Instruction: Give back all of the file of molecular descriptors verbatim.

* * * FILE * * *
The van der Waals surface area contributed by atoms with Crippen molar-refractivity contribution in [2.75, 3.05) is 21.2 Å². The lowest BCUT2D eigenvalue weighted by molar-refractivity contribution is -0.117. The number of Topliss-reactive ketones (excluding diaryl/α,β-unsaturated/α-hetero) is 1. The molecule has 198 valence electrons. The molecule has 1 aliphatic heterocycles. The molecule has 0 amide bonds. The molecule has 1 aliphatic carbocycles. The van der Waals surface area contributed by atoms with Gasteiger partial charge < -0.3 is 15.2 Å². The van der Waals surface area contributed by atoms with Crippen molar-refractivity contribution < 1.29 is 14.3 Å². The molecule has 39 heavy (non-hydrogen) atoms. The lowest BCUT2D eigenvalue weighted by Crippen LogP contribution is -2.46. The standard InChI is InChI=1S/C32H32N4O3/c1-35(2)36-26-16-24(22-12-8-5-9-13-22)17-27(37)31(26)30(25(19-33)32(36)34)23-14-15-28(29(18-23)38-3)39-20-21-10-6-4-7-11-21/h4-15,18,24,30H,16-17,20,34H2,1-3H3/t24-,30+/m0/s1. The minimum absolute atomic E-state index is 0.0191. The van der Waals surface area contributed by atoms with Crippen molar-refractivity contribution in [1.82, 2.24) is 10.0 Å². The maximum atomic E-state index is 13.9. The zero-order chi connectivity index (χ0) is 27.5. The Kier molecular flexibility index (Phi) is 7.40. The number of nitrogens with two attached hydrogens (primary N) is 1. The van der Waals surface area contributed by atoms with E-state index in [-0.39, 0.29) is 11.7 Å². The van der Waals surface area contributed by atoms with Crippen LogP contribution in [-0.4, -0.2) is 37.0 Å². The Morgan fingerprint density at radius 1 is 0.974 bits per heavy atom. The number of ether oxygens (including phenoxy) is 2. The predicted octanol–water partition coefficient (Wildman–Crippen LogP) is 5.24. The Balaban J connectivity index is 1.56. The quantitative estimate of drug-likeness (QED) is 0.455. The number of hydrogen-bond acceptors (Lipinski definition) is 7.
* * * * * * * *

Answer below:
The van der Waals surface area contributed by atoms with Crippen molar-refractivity contribution in [2.75, 3.05) is 21.2 Å². The lowest BCUT2D eigenvalue weighted by molar-refractivity contribution is -0.117. The number of Topliss-reactive ketones (excluding diaryl/α,β-unsaturated/α-hetero) is 1. The molecule has 198 valence electrons. The molecule has 1 aliphatic heterocycles. The molecule has 0 amide bonds. The molecule has 1 aliphatic carbocycles. The van der Waals surface area contributed by atoms with Gasteiger partial charge < -0.3 is 15.2 Å². The van der Waals surface area contributed by atoms with Crippen molar-refractivity contribution < 1.29 is 14.3 Å². The molecule has 39 heavy (non-hydrogen) atoms. The lowest BCUT2D eigenvalue weighted by Crippen LogP contribution is -2.46. The standard InChI is InChI=1S/C32H32N4O3/c1-35(2)36-26-16-24(22-12-8-5-9-13-22)17-27(37)31(26)30(25(19-33)32(36)34)23-14-15-28(29(18-23)38-3)39-20-21-10-6-4-7-11-21/h4-15,18,24,30H,16-17,20,34H2,1-3H3/t24-,30+/m0/s1. The minimum absolute atomic E-state index is 0.0191. The van der Waals surface area contributed by atoms with Crippen molar-refractivity contribution in [1.82, 2.24) is 10.0 Å². The maximum atomic E-state index is 13.9. The zero-order chi connectivity index (χ0) is 27.5. The Kier molecular flexibility index (Phi) is 7.40. The number of nitrogens with two attached hydrogens (primary N) is 1. The van der Waals surface area contributed by atoms with E-state index in [-0.39, 0.29) is 11.7 Å². The van der Waals surface area contributed by atoms with Crippen LogP contribution in [-0.4, -0.2) is 37.0 Å². The Morgan fingerprint density at radius 1 is 0.974 bits per heavy atom. The number of ether oxygens (including phenoxy) is 2. The predicted octanol–water partition coefficient (Wildman–Crippen LogP) is 5.24. The Balaban J connectivity index is 1.56. The quantitative estimate of drug-likeness (QED) is 0.455. The number of hydrogen-bond acceptors (Lipinski definition) is 7.